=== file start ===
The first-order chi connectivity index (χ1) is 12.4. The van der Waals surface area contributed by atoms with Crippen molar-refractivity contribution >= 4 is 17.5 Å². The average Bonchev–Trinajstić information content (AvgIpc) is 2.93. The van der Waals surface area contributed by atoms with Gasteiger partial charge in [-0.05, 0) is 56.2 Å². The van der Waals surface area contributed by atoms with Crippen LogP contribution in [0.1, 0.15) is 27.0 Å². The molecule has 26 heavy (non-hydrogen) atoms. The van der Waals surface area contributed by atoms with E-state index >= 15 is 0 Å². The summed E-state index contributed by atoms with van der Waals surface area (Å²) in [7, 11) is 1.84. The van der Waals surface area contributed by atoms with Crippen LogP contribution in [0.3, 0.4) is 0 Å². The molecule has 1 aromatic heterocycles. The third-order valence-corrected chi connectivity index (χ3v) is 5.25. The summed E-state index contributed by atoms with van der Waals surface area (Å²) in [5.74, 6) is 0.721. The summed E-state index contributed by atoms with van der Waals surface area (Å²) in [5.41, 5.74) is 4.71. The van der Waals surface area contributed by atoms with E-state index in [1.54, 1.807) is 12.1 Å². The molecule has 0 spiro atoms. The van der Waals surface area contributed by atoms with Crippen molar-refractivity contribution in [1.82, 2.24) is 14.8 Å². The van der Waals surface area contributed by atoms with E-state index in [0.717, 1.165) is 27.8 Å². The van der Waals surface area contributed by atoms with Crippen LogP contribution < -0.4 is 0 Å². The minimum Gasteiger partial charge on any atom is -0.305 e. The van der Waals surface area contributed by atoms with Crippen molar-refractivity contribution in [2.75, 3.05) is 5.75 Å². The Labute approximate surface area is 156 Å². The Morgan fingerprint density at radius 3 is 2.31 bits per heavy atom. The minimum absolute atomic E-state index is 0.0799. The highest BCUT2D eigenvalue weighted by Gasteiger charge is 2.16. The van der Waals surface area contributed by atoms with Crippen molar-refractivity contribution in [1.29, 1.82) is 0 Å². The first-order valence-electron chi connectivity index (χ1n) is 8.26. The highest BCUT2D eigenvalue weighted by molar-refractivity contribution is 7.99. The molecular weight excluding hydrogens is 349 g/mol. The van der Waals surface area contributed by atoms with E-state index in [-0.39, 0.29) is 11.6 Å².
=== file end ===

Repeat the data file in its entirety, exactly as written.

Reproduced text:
The first-order chi connectivity index (χ1) is 12.4. The van der Waals surface area contributed by atoms with Crippen molar-refractivity contribution >= 4 is 17.5 Å². The average Bonchev–Trinajstić information content (AvgIpc) is 2.93. The van der Waals surface area contributed by atoms with Gasteiger partial charge in [-0.05, 0) is 56.2 Å². The van der Waals surface area contributed by atoms with Crippen LogP contribution in [0.1, 0.15) is 27.0 Å². The molecule has 26 heavy (non-hydrogen) atoms. The van der Waals surface area contributed by atoms with E-state index >= 15 is 0 Å². The summed E-state index contributed by atoms with van der Waals surface area (Å²) in [7, 11) is 1.84. The van der Waals surface area contributed by atoms with Crippen LogP contribution in [0.3, 0.4) is 0 Å². The molecule has 1 aromatic heterocycles. The third-order valence-corrected chi connectivity index (χ3v) is 5.25. The summed E-state index contributed by atoms with van der Waals surface area (Å²) in [5.74, 6) is 0.721. The summed E-state index contributed by atoms with van der Waals surface area (Å²) in [5.41, 5.74) is 4.71. The van der Waals surface area contributed by atoms with E-state index in [1.54, 1.807) is 12.1 Å². The molecule has 0 spiro atoms. The van der Waals surface area contributed by atoms with Crippen molar-refractivity contribution in [1.82, 2.24) is 14.8 Å². The van der Waals surface area contributed by atoms with E-state index in [0.717, 1.165) is 27.8 Å². The van der Waals surface area contributed by atoms with Crippen LogP contribution < -0.4 is 0 Å². The minimum Gasteiger partial charge on any atom is -0.305 e. The van der Waals surface area contributed by atoms with Crippen molar-refractivity contribution in [2.75, 3.05) is 5.75 Å². The Labute approximate surface area is 156 Å². The Morgan fingerprint density at radius 3 is 2.31 bits per heavy atom. The minimum absolute atomic E-state index is 0.0799. The highest BCUT2D eigenvalue weighted by Gasteiger charge is 2.16. The van der Waals surface area contributed by atoms with Crippen molar-refractivity contribution in [1.29, 1.82) is 0 Å². The first-order valence-electron chi connectivity index (χ1n) is 8.26. The highest BCUT2D eigenvalue weighted by molar-refractivity contribution is 7.99. The molecular weight excluding hydrogens is 349 g/mol. The van der Waals surface area contributed by atoms with E-state index in [-0.39, 0.29) is 11.6 Å².